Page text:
Actually, we are already well on the way to disconnecting from WWI. Remember the poppy? That red paper floral designed pin was sold to raise funds for old soldiers and for the upkeep of monuments. Look at BBC or any anchor from anchor Australian or Canadian. You will see them dutifully wearing their poppies. Naturally, it was their war. Poppies were a big deal here a generation ago. Thankfully, in Dominica today, the poppy is passé.

Do not wait until London says, “Oh, by the way, we will no longer be commemorating that 11th hour of the 11th day of the 11th month thing anymore.” Cuba does not wait for permission from Washington to celebrate veterans of the Bay of Pigs Invasion. What’s the use being a republic if we continue slavish adherence to our erstwhile colonial masters? Let us take by in front. When I say forget Remembrance Day, I mean, as we now know it. Redefine it. Cherish the decorum. Make it more inclusive. Shift our focus to those to whom we most owe our freedom.

Neg Mawon red well

Here is one way forward: Cancel Remembrance Day forthwith. Move the observance to July 12, the date set aside to honour those who resisted slavery. Kudos to our Government for erecting the Neg Mawon monument. Now let us honour it fully.

Our cultural giants and parade masters can craft a meaningful formation at the Old market, march around the Neg Mawon monument and muster in the usual fashion at the Cenotaph – a new unique blend of the old and new. July 12 would also give a better interval between the new remembrance and November 3rd Independence celebrations. It will also memorialize all women and men who fell in line of duty for this country. This would include football coach Kurt “Brace yourselves” Hector and national player Norran Jno Hope. This has never been done before.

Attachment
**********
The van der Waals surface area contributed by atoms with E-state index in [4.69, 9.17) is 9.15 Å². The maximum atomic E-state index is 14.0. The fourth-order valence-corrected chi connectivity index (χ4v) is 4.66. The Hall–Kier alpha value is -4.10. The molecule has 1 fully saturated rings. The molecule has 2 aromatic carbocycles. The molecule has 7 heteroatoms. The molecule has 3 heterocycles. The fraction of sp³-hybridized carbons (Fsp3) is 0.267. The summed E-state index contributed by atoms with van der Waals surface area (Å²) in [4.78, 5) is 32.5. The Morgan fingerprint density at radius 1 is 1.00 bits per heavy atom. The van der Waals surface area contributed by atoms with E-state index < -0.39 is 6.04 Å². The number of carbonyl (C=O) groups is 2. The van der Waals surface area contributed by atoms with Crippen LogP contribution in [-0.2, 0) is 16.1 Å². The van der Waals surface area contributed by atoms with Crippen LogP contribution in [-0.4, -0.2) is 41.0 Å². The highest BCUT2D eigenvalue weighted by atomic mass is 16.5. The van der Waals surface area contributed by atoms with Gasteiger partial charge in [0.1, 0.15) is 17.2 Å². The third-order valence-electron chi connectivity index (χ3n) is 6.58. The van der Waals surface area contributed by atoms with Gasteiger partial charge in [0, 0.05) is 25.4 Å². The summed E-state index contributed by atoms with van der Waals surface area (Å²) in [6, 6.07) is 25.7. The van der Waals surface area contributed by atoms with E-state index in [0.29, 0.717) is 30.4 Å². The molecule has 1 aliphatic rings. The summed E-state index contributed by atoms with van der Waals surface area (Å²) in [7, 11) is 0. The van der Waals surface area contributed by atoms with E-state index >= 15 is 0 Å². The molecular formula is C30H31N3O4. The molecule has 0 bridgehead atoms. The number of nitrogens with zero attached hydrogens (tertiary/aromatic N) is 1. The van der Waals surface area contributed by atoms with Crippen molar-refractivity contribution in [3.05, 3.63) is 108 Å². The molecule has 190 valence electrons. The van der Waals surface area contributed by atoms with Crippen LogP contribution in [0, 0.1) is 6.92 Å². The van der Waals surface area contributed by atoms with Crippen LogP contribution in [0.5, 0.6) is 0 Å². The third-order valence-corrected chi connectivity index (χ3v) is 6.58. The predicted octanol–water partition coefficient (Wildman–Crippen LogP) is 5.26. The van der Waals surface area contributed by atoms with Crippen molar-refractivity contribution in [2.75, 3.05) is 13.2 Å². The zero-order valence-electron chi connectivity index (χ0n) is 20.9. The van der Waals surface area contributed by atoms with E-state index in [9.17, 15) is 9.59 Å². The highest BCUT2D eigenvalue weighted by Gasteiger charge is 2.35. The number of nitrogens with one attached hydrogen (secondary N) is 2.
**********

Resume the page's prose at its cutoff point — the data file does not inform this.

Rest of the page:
Time marches on. The United States began a similar transition nearly four score years ago. Back then, everything was about Civil War, Civil War, Civil War. But with Pearl Harbor, Martin Luther King Day, 9-11 etc., old observances had to be pushed aside. For an excellent example of an updated remembrance, take a look at the progressive African nation of Botswana.

“The tree of liberty must be refreshed from time to time with the blood of patriots and tyrants.” So wrote Thomas Jefferson, the third President of the United States. Colonial Gov. Ainsley slaughtered followers of the likes of Bala and Congore, at the red well in Roseau’s Old Market. This is dramatically depicted in the performance video above. You and I breathe free because of their total sacrifice.

Therefore, the essence of remembrance must be about courage itself, not just limited to those who fell in some big forgotten war from 1914-1918. Tell traditional Remembrance Day “Your time is done now!” When we march each July 12th, let it be a reminder that we the living, not just uniformed officers, may one day be called upon to give that full measure of devotion. In so doing, we leave behind a noble heritage of struggle, self-determination and achievement. May those who come after us enjoy the quality of liberty and dignity for which we now yearn.

By: Dr. Sam Christian

Maj. Sam Christian M.D. served in the medical section of the U.S. Army Reserve and Dominica Cadet Corps. He operates the Urgent Care at 137 Bath Road.